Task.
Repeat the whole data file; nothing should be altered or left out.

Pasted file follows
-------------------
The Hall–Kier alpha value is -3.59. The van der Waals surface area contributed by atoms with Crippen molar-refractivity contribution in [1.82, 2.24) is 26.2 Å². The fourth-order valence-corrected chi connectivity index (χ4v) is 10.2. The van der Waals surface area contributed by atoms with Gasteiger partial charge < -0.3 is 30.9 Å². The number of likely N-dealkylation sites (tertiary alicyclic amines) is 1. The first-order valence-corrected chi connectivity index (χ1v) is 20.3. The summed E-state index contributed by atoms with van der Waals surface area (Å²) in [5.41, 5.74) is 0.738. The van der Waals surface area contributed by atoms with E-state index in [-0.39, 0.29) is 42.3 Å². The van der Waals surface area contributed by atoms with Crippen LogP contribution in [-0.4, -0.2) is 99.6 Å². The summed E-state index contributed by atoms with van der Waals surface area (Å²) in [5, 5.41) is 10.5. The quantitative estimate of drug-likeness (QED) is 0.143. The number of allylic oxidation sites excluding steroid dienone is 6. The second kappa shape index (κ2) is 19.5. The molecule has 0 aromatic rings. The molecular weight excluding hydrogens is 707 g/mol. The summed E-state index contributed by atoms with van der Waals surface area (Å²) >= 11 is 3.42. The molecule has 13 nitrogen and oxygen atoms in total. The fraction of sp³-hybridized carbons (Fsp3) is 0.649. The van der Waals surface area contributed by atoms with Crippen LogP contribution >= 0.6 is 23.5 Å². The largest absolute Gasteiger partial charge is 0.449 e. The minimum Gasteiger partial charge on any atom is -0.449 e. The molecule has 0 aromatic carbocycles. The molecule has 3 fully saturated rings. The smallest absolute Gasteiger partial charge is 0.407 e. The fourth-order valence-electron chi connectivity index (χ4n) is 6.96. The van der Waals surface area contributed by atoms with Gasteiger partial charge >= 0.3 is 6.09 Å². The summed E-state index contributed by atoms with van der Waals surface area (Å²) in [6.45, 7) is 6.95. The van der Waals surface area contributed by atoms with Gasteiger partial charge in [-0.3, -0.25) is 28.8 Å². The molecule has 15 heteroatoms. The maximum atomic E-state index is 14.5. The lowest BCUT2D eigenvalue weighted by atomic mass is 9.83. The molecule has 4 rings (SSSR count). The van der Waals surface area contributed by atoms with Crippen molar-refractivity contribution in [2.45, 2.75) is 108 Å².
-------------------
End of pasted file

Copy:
The Hall–Kier alpha value is -3.59. The van der Waals surface area contributed by atoms with Crippen molar-refractivity contribution in [1.82, 2.24) is 26.2 Å². The fourth-order valence-corrected chi connectivity index (χ4v) is 10.2. The van der Waals surface area contributed by atoms with Gasteiger partial charge < -0.3 is 30.9 Å². The number of likely N-dealkylation sites (tertiary alicyclic amines) is 1. The first-order valence-corrected chi connectivity index (χ1v) is 20.3. The summed E-state index contributed by atoms with van der Waals surface area (Å²) in [5.41, 5.74) is 0.738. The van der Waals surface area contributed by atoms with E-state index in [-0.39, 0.29) is 42.3 Å². The van der Waals surface area contributed by atoms with Crippen LogP contribution in [-0.4, -0.2) is 99.6 Å². The summed E-state index contributed by atoms with van der Waals surface area (Å²) in [5, 5.41) is 10.5. The quantitative estimate of drug-likeness (QED) is 0.143. The number of allylic oxidation sites excluding steroid dienone is 6. The second kappa shape index (κ2) is 19.5. The molecule has 0 aromatic rings. The molecular weight excluding hydrogens is 707 g/mol. The summed E-state index contributed by atoms with van der Waals surface area (Å²) >= 11 is 3.42. The molecule has 13 nitrogen and oxygen atoms in total. The fraction of sp³-hybridized carbons (Fsp3) is 0.649. The van der Waals surface area contributed by atoms with Crippen LogP contribution >= 0.6 is 23.5 Å². The largest absolute Gasteiger partial charge is 0.449 e. The minimum Gasteiger partial charge on any atom is -0.449 e. The molecule has 0 aromatic carbocycles. The molecule has 3 fully saturated rings. The smallest absolute Gasteiger partial charge is 0.407 e. The fourth-order valence-electron chi connectivity index (χ4n) is 6.96. The van der Waals surface area contributed by atoms with Gasteiger partial charge >= 0.3 is 6.09 Å². The summed E-state index contributed by atoms with van der Waals surface area (Å²) in [6.45, 7) is 6.95. The van der Waals surface area contributed by atoms with Gasteiger partial charge in [-0.3, -0.25) is 28.8 Å². The molecule has 15 heteroatoms. The maximum atomic E-state index is 14.5. The lowest BCUT2D eigenvalue weighted by atomic mass is 9.83. The molecule has 4 rings (SSSR count). The van der Waals surface area contributed by atoms with Crippen molar-refractivity contribution in [2.45, 2.75) is 108 Å².